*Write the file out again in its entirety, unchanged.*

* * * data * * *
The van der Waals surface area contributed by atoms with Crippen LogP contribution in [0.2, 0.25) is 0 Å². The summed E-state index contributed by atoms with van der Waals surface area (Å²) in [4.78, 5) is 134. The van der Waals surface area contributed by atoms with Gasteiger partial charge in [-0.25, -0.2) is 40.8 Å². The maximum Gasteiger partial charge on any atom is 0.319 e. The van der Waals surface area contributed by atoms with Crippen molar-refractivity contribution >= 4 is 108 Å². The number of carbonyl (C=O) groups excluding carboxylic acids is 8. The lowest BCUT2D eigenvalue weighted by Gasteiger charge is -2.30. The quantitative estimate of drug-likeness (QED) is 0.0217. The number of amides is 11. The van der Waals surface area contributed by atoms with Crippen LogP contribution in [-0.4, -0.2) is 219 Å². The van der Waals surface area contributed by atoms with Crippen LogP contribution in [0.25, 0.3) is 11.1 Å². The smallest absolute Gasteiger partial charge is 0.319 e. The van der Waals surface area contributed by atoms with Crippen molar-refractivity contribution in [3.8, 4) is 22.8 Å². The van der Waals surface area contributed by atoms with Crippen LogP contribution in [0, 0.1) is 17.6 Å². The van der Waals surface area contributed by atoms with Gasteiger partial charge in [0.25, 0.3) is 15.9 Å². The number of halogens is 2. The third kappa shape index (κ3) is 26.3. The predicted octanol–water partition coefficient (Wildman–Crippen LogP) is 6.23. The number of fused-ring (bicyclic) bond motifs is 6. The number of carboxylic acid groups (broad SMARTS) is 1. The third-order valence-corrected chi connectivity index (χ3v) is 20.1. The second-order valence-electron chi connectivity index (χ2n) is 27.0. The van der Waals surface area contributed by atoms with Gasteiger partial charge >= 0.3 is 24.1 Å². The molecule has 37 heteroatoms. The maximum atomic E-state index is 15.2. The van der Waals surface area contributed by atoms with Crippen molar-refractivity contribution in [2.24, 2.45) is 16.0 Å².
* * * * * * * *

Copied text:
The van der Waals surface area contributed by atoms with Crippen LogP contribution in [0.2, 0.25) is 0 Å². The summed E-state index contributed by atoms with van der Waals surface area (Å²) in [4.78, 5) is 134. The van der Waals surface area contributed by atoms with Gasteiger partial charge in [-0.25, -0.2) is 40.8 Å². The maximum Gasteiger partial charge on any atom is 0.319 e. The van der Waals surface area contributed by atoms with Crippen molar-refractivity contribution >= 4 is 108 Å². The number of carbonyl (C=O) groups excluding carboxylic acids is 8. The lowest BCUT2D eigenvalue weighted by Gasteiger charge is -2.30. The quantitative estimate of drug-likeness (QED) is 0.0217. The number of amides is 11. The van der Waals surface area contributed by atoms with Crippen LogP contribution in [-0.4, -0.2) is 219 Å². The van der Waals surface area contributed by atoms with Crippen LogP contribution in [0.25, 0.3) is 11.1 Å². The smallest absolute Gasteiger partial charge is 0.319 e. The van der Waals surface area contributed by atoms with Crippen molar-refractivity contribution in [3.8, 4) is 22.8 Å². The van der Waals surface area contributed by atoms with Crippen LogP contribution in [0, 0.1) is 17.6 Å². The van der Waals surface area contributed by atoms with Gasteiger partial charge in [0.25, 0.3) is 15.9 Å². The number of halogens is 2. The third kappa shape index (κ3) is 26.3. The predicted octanol–water partition coefficient (Wildman–Crippen LogP) is 6.23. The number of fused-ring (bicyclic) bond motifs is 6. The number of carboxylic acid groups (broad SMARTS) is 1. The third-order valence-corrected chi connectivity index (χ3v) is 20.1. The second-order valence-electron chi connectivity index (χ2n) is 27.0. The van der Waals surface area contributed by atoms with Gasteiger partial charge >= 0.3 is 24.1 Å². The molecule has 37 heteroatoms. The maximum atomic E-state index is 15.2. The van der Waals surface area contributed by atoms with Crippen molar-refractivity contribution in [2.24, 2.45) is 16.0 Å².